Environmental tastes as predictors of environmental opinions and behaviors

Daniel E. Orenstein, Tally Katz-Gerro, Jan Dick

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In this paper, we query local residents in Scotland’s Cairngorms National Park regarding their preferences for different characteristics of their environment and examine how these preferences correlate with environmental behaviors and opinions. We identify groupings of preferred characteristics as distinct environmental tastes that, drawing upon Bourdieu's theory of taste, represent general dispositions, preferences, or orientations regarding the environment. We then test whether these tastes are useful for explaining environmental behaviors and opinions.
In previous research we introduced this idea using survey data drawn from residents of a hyper-arid ecosystem. In this paper, we seek to establish whether our framework for identifying environmental tastes and using them as explanatory variables for environmental behaviors and opinions can be generalized to other socio-ecological settings. We analyze survey data collected from inhabitants of the Cairngorms National Park in Scotland and, using data reduction methods, identify four distinct environmental tastes. These tastes are shown to constitute significant correlates of attitudes and behaviors, including private sphere environmental behavior, engagement in outdoor activities, opinions about development, perceived economic benefit from the environment, and environmental concerns.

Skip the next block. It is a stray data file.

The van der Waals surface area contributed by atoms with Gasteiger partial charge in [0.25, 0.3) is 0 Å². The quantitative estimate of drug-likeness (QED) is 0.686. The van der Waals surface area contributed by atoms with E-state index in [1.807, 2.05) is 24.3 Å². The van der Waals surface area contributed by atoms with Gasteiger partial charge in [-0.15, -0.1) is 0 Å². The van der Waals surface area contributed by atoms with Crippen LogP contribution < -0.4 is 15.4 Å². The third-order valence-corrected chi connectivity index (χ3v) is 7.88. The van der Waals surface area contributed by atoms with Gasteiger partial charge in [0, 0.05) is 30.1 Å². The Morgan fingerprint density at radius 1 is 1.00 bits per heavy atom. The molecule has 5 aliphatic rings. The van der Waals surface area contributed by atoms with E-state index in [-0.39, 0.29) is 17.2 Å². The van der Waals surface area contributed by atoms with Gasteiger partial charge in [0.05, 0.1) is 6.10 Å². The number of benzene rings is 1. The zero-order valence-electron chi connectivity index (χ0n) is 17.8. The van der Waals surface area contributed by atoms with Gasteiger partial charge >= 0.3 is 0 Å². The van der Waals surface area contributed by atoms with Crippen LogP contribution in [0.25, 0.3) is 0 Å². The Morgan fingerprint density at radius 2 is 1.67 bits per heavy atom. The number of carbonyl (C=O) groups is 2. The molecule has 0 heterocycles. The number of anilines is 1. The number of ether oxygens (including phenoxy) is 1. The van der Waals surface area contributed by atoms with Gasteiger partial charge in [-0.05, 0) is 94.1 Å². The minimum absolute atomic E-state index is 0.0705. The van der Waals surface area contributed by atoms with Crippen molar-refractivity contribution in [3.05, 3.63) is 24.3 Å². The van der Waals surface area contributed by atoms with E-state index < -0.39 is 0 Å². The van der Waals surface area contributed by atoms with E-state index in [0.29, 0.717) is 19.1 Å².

Environmental tastes defined for the Cairngorms are similar to those drawn from previous research and we find several parallels between the two different settings in the associations between tastes and opinions and behavior, suggesting our environmental taste construct may be relevant across socio-ecological systems. There are systematic similarities in the way individuals with certain profiles of environmental tastes are more inclined to have certain opinions and to engage in certain activities. We emphasize these similarities and suggest that tastes can be elucidating for understanding diverse preferences for environmental characteristics and their broader implications for how humans interact with the landscape.
Original languageEnglish
Pages (from-to)59-71
Number of pages13
JournalLandscape and Urban Planning
Early online date5 Feb 2017
Publication statusPublished - May 2017


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